Public Cloud has been built on two value propositions. First providing value through availability to resources, in a short time period, without capital investment. Those three values align with the strategic goals of every CxO no matter how you write them:
- "Do more with less"
- "Improve agility, elasticity, efficiency"
- "Reduce costs"
- "Shift from maintain to innovate"
- "Remake the cost curve" (*my personal favorite)
Those are just a sample of quotes from CxO's I've worked with over the past decade. Moreso, each of the CxO's had a common opinion of IT: too slow and expensive for the value delivered. This is the environment into which AWS started selling it's cloud capabilities, back before we had the phrase "cloud computing". It's important to remember AWS grew out of Amazon's own internal needs, it was not the result of market surveys and product development. Although Fortune 1000 adoption of public cloud has been slow, the concepts of cloud computing rapidly penetrated corporate America in an attempt to bring the AWS value proposition to the enterprise. Shifting from a hardware centric view to a capability centric view of infrastructure is a major upheaval in approach.
Given very few companies have been successful in adopting cloud, what's the holdup?
Whereas a CIO can buy "Value" in the form of tools (BMC, VMWare, etc.) or rent it (AWS, Google, Azure, etc.), the truth is they can't buy, rent, lease, borrow or even steal "Easy". Making something easy isn't easy, and cloud is anything but easy. Put yourself in the shoes of a business executive such as the Chief Marketing Officer or the Chief Financial Officer. In your world you have very few hard assets, having shifted most everything to a lease model; from office space and PC's to digital advertising and audit. You can shift your spend as your business changes throughout the year. What you need are technology solutions able to meet your need for agility, elasticity and efficiency. How does your IT team respond? Building out large scale data centers, buying servers, writing software. Do any of these approaches appear to be in synch with the CMO and CFO's needs? No. In fact strategic planning with IT is so difficult, these leaders are increasingly willing to go outside the company, which is not easy, to get what they need. They're willing to invest their reputation and the success of their team in taking a risk to convince the CEO, corporate security, office of the general counsel, and fellow business leaders that going around IT is the right strategy. Then they spend money on consultants and hire talent to move in the new direction. And yet all of that is considered easier than getting solutions from IT, the place they would prefer be the first, last and only stop.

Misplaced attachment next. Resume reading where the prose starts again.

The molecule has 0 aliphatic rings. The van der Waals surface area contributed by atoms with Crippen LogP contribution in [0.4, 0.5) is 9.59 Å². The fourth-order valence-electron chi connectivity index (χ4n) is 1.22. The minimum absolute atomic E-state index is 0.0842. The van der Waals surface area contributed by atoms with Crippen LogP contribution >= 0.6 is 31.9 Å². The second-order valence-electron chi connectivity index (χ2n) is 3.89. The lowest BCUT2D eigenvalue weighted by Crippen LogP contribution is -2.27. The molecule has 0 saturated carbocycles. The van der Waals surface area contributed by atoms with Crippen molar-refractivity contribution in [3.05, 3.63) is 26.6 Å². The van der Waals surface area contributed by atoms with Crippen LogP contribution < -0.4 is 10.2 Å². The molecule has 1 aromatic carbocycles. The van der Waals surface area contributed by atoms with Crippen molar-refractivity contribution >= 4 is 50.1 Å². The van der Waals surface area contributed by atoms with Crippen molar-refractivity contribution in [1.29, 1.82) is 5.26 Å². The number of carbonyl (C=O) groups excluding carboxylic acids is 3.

Without a concerted effort to make cloud use easy the entire equation is upset. Easy is the governor on the economic engine of cloud. Having cloud capabilities, being able to deliver the "Value", isn't enough. When done right, "Easy" is a multiplier of "Value" and drives consumption significantly beyond expectations. At that point IT executives and technology professionals don't view cloud as a threat to their careers, it morphs into a driver of career opportunity. Their own value increases dramatically, and their strategic value to the long term success of the business in particular. In my experience it's much more rewarding to have a seat at the table to discuss how to accomplish some new goal than being berated as the barrier to accomplishing an old goal.
Cloud in the enterprise will never be a success without "Easy".